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Skip Navigation U.S. Department of Health and Human Services
Agency for Healthcare Research Quality

Screening for Breast Cancer

U.S. Preventive Services Task Force

Release Date: February 2002

Summary of Recommendations / Supporting Documents

Summary of Recommendations

  • The U.S. Preventive Services Task Force (USPSTF) recommends screening mammography, with or without clinical breast examination (CBE), every 1-2 years for women aged 40 and older.

    Rating: "B" recommendation.

    Rationale: The USPSTF found fair evidence that mammography screening every 12-33 months significantly reduces mortality from breast cancer. Evidence is strongest for women aged 50-69, the age group generally included in screening trials. For women aged 40-49, the evidence that screening mammography reduces mortality from breast cancer is weaker, and the absolute benefit of mammography is smaller, than it is for older women. Most, but not all, studies indicate a mortality benefit for women undergoing mammography at ages 40-49, but the delay in observed benefit in women younger than 50 makes it difficult to determine the incremental benefit of beginning screening at age 40 rather than at age 50.

    The absolute benefit is smaller because the incidence of breast cancer is lower among women in their 40s than it is among older women. The USPSTF concluded that the evidence is also generalizable to women aged 70 and older (who face a higher absolute risk for breast cancer) if their life expectancy is not compromised by comorbid disease. The absolute probability of benefits of regular mammography increase along a continuum with age, whereas the likelihood of harms from screening (false-positive results and unnecessary anxiety, biopsies, and cost) diminish from ages 40-70. The balance of benefits and potential harms, therefore, grows more favorable as women age. The precise age at which the potential benefits of mammography justify the possible harms is a subjective choice. The USPSTF did not find sufficient evidence to specify the optimal screening interval for women aged 40-49 (go to Clinical Considerations).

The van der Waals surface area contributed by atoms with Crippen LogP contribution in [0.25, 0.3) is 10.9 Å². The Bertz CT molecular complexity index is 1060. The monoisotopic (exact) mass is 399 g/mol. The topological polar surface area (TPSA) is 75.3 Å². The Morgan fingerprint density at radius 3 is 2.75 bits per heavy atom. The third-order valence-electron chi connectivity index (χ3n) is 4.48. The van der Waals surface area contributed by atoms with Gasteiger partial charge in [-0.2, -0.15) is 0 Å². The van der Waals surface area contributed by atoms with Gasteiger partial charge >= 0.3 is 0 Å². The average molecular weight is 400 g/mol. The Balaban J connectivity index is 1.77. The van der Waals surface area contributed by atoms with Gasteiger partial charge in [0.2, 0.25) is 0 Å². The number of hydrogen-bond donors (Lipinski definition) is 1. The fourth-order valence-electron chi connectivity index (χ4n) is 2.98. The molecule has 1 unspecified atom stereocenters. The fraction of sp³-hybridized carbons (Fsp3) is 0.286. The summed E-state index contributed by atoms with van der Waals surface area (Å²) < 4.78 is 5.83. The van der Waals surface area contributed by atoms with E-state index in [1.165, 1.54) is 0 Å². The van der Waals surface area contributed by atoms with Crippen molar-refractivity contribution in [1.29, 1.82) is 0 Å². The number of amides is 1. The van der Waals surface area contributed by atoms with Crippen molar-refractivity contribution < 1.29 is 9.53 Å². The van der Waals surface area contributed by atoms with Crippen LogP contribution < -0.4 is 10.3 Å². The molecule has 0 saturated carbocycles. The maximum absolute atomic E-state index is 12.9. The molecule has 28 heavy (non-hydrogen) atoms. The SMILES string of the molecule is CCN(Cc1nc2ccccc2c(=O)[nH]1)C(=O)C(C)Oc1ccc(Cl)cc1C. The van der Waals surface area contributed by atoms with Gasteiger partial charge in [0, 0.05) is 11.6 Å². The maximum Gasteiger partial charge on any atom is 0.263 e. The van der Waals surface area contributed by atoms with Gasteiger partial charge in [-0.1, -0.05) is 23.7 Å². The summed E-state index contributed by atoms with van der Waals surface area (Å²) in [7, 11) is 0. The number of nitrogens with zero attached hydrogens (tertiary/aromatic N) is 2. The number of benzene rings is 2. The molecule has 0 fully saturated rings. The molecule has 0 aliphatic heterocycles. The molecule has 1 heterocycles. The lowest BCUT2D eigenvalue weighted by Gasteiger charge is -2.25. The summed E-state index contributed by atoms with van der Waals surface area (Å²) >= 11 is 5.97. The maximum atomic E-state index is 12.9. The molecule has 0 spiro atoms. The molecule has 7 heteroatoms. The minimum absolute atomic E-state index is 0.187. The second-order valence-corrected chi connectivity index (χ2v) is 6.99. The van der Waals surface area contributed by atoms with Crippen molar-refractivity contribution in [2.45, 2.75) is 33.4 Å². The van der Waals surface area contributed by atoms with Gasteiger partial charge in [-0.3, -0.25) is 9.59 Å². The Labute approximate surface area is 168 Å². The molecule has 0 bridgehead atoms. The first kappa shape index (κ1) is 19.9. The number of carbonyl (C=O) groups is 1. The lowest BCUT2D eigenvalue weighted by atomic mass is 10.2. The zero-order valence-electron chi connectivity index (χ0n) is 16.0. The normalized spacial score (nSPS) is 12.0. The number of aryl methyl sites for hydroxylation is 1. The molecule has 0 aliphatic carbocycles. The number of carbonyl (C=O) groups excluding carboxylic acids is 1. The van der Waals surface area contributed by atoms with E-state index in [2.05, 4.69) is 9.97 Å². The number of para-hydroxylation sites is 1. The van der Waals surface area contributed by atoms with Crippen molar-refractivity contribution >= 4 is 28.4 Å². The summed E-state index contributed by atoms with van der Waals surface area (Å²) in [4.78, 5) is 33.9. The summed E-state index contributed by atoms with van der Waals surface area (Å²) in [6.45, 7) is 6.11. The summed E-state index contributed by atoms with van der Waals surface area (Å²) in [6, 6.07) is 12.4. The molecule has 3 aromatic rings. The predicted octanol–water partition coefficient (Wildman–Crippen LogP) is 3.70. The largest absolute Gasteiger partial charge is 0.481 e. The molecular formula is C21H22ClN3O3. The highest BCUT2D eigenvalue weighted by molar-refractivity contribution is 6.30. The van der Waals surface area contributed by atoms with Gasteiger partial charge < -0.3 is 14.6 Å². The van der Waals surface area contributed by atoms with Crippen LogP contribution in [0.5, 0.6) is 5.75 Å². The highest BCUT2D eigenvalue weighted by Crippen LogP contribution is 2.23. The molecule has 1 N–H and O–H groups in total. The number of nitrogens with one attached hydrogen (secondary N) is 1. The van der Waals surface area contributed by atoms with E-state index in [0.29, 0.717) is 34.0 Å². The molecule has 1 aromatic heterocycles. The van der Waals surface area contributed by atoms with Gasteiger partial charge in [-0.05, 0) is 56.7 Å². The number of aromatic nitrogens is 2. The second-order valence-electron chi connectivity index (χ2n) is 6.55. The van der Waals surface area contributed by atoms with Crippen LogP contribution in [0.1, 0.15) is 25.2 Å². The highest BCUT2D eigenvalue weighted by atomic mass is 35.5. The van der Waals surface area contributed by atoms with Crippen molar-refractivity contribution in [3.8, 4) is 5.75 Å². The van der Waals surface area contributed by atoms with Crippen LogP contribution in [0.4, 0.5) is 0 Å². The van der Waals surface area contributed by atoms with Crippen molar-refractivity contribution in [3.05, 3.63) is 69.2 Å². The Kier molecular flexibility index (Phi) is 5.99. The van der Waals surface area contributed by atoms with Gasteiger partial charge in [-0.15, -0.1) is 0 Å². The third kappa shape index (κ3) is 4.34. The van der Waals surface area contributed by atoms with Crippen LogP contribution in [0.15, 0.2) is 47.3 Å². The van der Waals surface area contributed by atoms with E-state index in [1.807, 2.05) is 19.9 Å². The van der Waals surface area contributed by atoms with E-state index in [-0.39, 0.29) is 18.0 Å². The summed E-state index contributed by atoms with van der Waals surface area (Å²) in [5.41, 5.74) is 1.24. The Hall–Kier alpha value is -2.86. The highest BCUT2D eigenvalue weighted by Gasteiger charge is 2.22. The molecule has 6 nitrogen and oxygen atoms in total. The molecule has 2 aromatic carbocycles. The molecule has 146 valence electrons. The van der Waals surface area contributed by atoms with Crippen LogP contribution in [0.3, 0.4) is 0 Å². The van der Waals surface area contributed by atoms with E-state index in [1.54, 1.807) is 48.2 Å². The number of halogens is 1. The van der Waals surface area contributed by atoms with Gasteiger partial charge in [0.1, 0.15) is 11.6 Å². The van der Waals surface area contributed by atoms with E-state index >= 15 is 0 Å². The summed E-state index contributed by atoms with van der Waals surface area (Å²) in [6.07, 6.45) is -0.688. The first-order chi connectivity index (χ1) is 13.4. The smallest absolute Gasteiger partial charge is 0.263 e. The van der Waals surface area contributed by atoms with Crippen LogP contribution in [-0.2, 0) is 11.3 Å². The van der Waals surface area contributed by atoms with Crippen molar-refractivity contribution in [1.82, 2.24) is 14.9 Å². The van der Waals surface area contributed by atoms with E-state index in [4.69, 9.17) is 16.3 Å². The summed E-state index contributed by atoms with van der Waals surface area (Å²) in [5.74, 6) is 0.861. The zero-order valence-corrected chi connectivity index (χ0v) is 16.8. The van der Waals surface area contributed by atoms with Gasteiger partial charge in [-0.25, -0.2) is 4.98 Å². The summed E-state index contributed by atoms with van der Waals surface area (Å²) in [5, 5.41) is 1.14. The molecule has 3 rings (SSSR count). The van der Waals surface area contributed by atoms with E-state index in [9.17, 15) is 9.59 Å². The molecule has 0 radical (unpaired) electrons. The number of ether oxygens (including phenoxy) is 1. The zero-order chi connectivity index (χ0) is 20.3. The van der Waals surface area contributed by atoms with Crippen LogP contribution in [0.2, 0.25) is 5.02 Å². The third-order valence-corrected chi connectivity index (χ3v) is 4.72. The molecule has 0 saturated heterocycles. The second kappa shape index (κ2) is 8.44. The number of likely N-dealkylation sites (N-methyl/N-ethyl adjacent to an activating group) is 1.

• The USPSTF concludes that the evidence is insufficient to recommend for or against routine CBE alone to screen for breast cancer.

    Rating: "I" statement.

    Rationale: No screening trial has examined the benefits of CBE alone (without accompanying mammography) compared to no screening, and design characteristics limit the generalizability of studies that have examined CBE. The USPSTF could not determine the benefits of CBE alone or the incremental benefit of adding CBE to mammography. The USPSTF therefore could not determine whether potential benefits of routine CBE outweigh the potential harms.

  • The USPSTF concludes that the evidence is insufficient to recommend for or against teaching or performing routine breast self-examination (BSE).

    Rating: "I" statement.

    Rationale: The USPSTF found poor evidence to determine whether BSE reduces breast cancer mortality. The USPSTF found fair evidence that BSE is associated with an increased risk for false-positive results and biopsies. Due to design limitations of published and ongoing studies of BSE, the USPSTF could not determine the balance of benefits and potential harms of BSE.

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Supporting Documents

Screening for Breast Cancer, November 2003
Cost-Effectiveness of Screening Mammography Beyond Age 65: A Systematic Review (PDF File, 215 KB; PDF Help)

Screening for Breast Cancer, February 2002
Recommendations and Rationale (PDF File, 58 KB; PDF Help)
Summary of the Evidence (PDF File, 198 KB; PDF Help)
Systematic Evidence Review
What's New (PDF File, 26 KB; PDF Help)

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Current as of November 2003

Internet Citation:

Screening for Breast Cancer, Topic Page. November 2003. U.S. Preventive Services Task Force. Agency for Healthcare Research and Quality, Rockville, MD.


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